The prolific American actor, director and writer opens up about the adaptation of his short story collection and why he doesn’t run away from his good looks.
11 Aug 2014 - 2:59 PM  UPDATED 24 Feb 2015 - 10:29 AM

There’s nobody quite like James Franco. A matinee idol and sex symbol who straddles everything from huge blockbusters to his own high art projects, the prolific 36-year-old actor-writer-director is also an accomplished academic with five degrees—even if some believe several of those came far too easily.   
Born and raised in Palo Alto, California, Franco first achieved recognition in the cult Paul Feig/Judd Apatow series Freaks and Geeks (1999). Always keen to tickle his funny bone, he would continue on with the Apatow-produced Pineapple Express, which started his teaming with actor-writer-director Seth Rogen and writer Evan Goldberg. They would go on to make last year’s gross-out comedy This is the End, where Franco allowed himself to be lampooned by his buddies in his supposed movie star pad.
“I don’t think I’m anything like I am in the movie,” Franco says of his pretentious movie star.
The trio’s upcoming movie, The Interview, has already created a stir, when North Korea issued a formal complaint to the United Nations over what it called an “undisguised sponsoring of terrorism” and “an act of war”. Rogen has been amused that his comedy about two not-so-intrepid celebrity journalists ordered by the CIA to assassinate Kim Jong-un could create such a fuss. “In a way, it shows we might be onto something.”
After also starring in Disney’s US$200 million, 3D blockbuster Oz: The Great and Powerful, Franco is now on screens in the low budget indie movie, Palo Alto, Gia Coppola’s adaptation of his 2010 collection of short stories set in the California city where he grew up. In a film that is ultimately more about style than story, we follow a cast headed by Emma Roberts (the talented and beautiful 23-year-old niece of Julia) and Jack Kilmer (the smouldering 19-year-old son of Val, who also plays a cameo) as a relatively naïve teenage pair whose desire to be together seems inevitably thwarted by the peer pressure from their more rebellious classmates. Franco plays the school’s handsome soccer coach, who flirts and crosses the line with Roberts’ April, which further complicates her feelings about Kilmer’s Teddy, and herself.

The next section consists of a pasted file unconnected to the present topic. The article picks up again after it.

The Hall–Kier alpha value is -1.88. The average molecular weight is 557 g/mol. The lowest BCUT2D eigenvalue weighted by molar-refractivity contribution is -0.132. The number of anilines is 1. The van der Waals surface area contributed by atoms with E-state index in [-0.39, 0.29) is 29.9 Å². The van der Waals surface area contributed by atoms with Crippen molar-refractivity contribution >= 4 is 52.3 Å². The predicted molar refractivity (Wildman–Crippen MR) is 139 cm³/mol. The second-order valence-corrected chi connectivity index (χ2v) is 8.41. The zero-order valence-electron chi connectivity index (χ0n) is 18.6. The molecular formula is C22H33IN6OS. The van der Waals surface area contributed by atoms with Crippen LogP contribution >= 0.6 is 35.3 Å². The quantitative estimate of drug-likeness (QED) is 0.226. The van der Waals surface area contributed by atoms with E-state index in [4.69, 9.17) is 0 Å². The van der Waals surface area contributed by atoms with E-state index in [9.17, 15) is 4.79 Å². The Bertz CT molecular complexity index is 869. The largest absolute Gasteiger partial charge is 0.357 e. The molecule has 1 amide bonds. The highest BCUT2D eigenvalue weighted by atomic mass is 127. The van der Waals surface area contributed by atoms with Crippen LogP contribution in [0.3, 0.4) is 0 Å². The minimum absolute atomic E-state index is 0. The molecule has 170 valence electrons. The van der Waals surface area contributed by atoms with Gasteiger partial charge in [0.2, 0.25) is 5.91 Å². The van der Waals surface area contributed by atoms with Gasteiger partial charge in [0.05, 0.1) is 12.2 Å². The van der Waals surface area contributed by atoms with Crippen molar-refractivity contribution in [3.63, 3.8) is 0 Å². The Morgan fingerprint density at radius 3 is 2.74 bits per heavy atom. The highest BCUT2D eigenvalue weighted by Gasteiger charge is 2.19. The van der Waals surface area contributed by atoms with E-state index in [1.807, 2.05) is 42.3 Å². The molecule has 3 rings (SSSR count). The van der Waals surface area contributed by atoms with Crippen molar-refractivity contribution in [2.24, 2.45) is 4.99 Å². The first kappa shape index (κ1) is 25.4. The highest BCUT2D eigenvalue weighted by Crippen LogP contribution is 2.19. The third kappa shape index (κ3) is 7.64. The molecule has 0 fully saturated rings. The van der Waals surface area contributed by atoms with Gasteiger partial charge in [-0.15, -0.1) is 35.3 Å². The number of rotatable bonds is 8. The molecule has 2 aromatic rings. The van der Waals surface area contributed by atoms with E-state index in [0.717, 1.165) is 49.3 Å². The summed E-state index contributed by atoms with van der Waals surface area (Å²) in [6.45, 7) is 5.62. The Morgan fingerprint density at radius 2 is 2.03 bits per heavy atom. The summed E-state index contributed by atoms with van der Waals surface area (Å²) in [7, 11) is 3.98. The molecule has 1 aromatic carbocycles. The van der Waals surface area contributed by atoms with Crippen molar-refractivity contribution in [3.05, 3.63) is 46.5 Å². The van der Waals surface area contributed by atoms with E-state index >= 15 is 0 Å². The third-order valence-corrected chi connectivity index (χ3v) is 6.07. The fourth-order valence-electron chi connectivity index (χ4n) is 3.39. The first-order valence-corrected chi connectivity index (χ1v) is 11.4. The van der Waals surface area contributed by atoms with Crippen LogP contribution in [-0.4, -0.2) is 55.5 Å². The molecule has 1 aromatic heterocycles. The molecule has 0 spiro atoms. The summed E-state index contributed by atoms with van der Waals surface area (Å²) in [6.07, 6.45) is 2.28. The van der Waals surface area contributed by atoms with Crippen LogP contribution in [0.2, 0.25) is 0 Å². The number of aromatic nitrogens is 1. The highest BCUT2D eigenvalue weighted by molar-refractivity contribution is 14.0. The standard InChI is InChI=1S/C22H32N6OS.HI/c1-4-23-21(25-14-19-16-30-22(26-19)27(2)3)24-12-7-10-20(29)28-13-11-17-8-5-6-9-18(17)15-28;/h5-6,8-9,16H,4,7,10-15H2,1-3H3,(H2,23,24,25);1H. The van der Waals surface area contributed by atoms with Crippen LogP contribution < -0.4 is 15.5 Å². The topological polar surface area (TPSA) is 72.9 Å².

When writing the book about the place where you were born and raised, did you envision it becoming a movie?
I’ve been acting in movies for 17 years so automatically I thought about the movie version but I quickly realised that I didn’t want to do it myself. It would be too close to things I’d already done and I wanted someone else’s sensibility to work on it. Around that time I saw Gia’s photographs at a small show in LA and I contacted her and she showed me some videos and that was enough for me. I told her I’d written this book and that I thought she was the person to direct it. She loved it and wanted to do it so that started the two-to-three year process.